Jerry Rothstein
Manhattan


Poisonous atmosphere
Re Kristen Lombardi's "Death by Dust" [November 29–December 5]: If the EPA statement of clean air was a lie, it's hard to believe our mayor and president didn't participate in perpetuating the lie, and therefore they should also be named in the lawsuit. Whoever should have been responsible for giving workers respirator masks that worked properly should also be punished. Wouldn't that all fall under the mayor's duties?

Is Giuliani the kind of man we'd want to be our president one day? Another liar as a president who cares more about money than people's health.
Marcia Raff
Manhattan


Kristen Lombardi's article is seriously misleading. Many health programs have been set up to assist those who worked at ground zero. Over 30,000 WTC workers have been examined for any medical conditions possibly related to their work. In the five years since 9-11, the NYPD and FDNY have not seen any increase in the number of cancers among their members. The FDNY has conducted, and continues to conduct, an exhaustive medical investigation of 12,000 of the most highly exposed ground zero workers. None of the medical programs that have been examining WTC workers' health since 9-11 have reported any increase in cancers. However, because of the unprecedented nature of this disaster, the city has continued to push for further federal funding to monitor WTC workers—so that we can continue to monitor for any possible emerging issues and provide prompt and appropriate care whenever needed. The WTC Disability Law also allows city employees who worked on the cleanup and recovery efforts to qualify for disability retirement—in the event that they develop an illness later on—without having to prove a link between their illness and their exposure to WTC dust. The article bases much of its analysis on an interview with, and facts provided by, David Worby, the lead plaintiffs' attorney in the WTC litigation. However, the article failed to disclose that Mr. Worby and his colleagues could receive more than $300 million in attorney's fees if they prevail in the lawsuits.

Moreover, Lombardi never contacted defense counsel for comment. Those who courageously served this city and their country deserve to be presented with accurate information, and not unverified data disseminated by a private attorney with a multimillion-dollar interest in distorting the evidence.
Kenneth Becker
NYC Law Department
Chief, WTC Unit


Kristen Lombardi replies: I made several attempts to get comment from both the FDNY and NYPD. As the story noted, the fire department declined to comment. A police spokesperson failed to respond to several requests for an interview.


The article blames the U.S. and New York governments for the disease related to 9-11 exposure and quotes an attorney as saying, "Our officials might be responsible for more deaths than Osama bin Laden on 9-11."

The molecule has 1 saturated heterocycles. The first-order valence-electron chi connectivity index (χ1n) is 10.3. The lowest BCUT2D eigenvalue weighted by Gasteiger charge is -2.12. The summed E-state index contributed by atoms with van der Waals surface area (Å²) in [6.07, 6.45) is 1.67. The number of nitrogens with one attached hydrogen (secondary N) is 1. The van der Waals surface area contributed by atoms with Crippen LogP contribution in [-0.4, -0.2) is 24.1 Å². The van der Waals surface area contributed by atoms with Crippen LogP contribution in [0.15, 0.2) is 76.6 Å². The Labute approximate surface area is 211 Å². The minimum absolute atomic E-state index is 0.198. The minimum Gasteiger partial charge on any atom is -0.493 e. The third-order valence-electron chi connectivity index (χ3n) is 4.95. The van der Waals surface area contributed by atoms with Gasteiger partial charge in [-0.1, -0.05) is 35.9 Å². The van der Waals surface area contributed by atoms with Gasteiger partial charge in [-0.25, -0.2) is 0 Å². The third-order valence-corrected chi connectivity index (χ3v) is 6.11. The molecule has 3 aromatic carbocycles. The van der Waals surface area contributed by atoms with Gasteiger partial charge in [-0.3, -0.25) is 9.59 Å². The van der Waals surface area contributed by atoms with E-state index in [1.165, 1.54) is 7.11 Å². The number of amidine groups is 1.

I would say that the deaths and injuries, both immediate and lingering, that resulted from the 9-11 attacks are completely the responsibility of the terrorists. They chose to attack civilian targets without warning, in an effort to create the maximum suffering and death possible. To whatever extent they were successful, I want them to have the full blame.

Shifting the blame to our government is just a way for this lawyer and others to have someone to sue for a large settlement.
Mark Harrington
Greenville, North Carolina


No Cannes do
Can you please fire J. Hoberman? Would that be possible? We need smart movie reviews, not reviews of the director's personal life. Apocalypto is a great film, amazingly directed. Sorry to disagree with Hoberman's personal views.
Leila C.
Manhattan


Making a list. Tracking you twice.
Re "Spying on Big Brother"[December 6–12]: Nat Hentoff's latest article on our government's tracking of everything and anything remotely having to do with anyone is terrific! Thank you for having such a fine journalist onboard. Nat is the best, and so is the Voice!
Frances Lynch
Duxbury, Massachusetts


I think one of the companies that will develop the microchip that will track our every move is trading on the AMEX under the symbol ATA and is being forced to be delisted—it's trading for less than a dollar. It specializes in nanotechnology. Please confirm before publishing anything.
Santa Claus
North Pole, Alaska


Editor's note: The company you're referring to is Apogee Technology, and it did indeed receive a delisting notice in November from the American Stock Exchange. Satisfied, Santa? Now how about that red wagon?


Corrections
In Nathan Lee's review of the film Home of the Brave ["O Say Can You . . . What?," December 13–19], a character and the actor who plays him were misidentified. Brian Presley, not Chad Michael Murray, plays the National Guard soldier who returns home, only to re-enlist. His character's name is Tommy.